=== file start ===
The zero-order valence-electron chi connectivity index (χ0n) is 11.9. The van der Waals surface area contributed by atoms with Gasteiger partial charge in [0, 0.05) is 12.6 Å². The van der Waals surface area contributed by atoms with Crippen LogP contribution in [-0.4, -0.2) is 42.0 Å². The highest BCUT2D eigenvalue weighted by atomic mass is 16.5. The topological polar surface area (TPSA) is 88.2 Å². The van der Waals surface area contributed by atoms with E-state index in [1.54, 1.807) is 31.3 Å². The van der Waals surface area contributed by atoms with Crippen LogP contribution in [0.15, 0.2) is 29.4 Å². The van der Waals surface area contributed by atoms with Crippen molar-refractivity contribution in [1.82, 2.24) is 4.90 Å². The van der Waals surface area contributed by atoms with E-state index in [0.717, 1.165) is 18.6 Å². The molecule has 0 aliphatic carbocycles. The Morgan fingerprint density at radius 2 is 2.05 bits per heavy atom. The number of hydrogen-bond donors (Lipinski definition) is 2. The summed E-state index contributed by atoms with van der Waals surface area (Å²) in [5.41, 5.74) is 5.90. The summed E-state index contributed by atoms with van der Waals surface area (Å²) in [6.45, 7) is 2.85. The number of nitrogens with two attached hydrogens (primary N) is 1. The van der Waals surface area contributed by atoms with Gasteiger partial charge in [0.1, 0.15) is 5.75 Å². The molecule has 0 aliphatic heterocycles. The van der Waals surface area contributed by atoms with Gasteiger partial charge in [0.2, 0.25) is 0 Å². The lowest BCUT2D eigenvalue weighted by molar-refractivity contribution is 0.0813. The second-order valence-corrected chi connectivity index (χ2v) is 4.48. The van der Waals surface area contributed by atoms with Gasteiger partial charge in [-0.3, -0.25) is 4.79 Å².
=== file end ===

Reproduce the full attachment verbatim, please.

The zero-order valence-electron chi connectivity index (χ0n) is 11.9. The van der Waals surface area contributed by atoms with Gasteiger partial charge in [0, 0.05) is 12.6 Å². The van der Waals surface area contributed by atoms with Crippen LogP contribution in [-0.4, -0.2) is 42.0 Å². The highest BCUT2D eigenvalue weighted by atomic mass is 16.5. The topological polar surface area (TPSA) is 88.2 Å². The van der Waals surface area contributed by atoms with E-state index in [1.54, 1.807) is 31.3 Å². The van der Waals surface area contributed by atoms with Crippen LogP contribution in [0.15, 0.2) is 29.4 Å². The van der Waals surface area contributed by atoms with Crippen molar-refractivity contribution in [1.82, 2.24) is 4.90 Å². The van der Waals surface area contributed by atoms with E-state index in [0.717, 1.165) is 18.6 Å². The molecule has 0 aliphatic carbocycles. The Morgan fingerprint density at radius 2 is 2.05 bits per heavy atom. The number of hydrogen-bond donors (Lipinski definition) is 2. The summed E-state index contributed by atoms with van der Waals surface area (Å²) in [5.41, 5.74) is 5.90. The summed E-state index contributed by atoms with van der Waals surface area (Å²) in [6.45, 7) is 2.85. The number of nitrogens with two attached hydrogens (primary N) is 1. The van der Waals surface area contributed by atoms with Gasteiger partial charge in [0.1, 0.15) is 5.75 Å². The molecule has 0 aliphatic heterocycles. The van der Waals surface area contributed by atoms with Gasteiger partial charge in [0.2, 0.25) is 0 Å². The lowest BCUT2D eigenvalue weighted by molar-refractivity contribution is 0.0813. The second-order valence-corrected chi connectivity index (χ2v) is 4.48. The van der Waals surface area contributed by atoms with Gasteiger partial charge in [-0.3, -0.25) is 4.79 Å².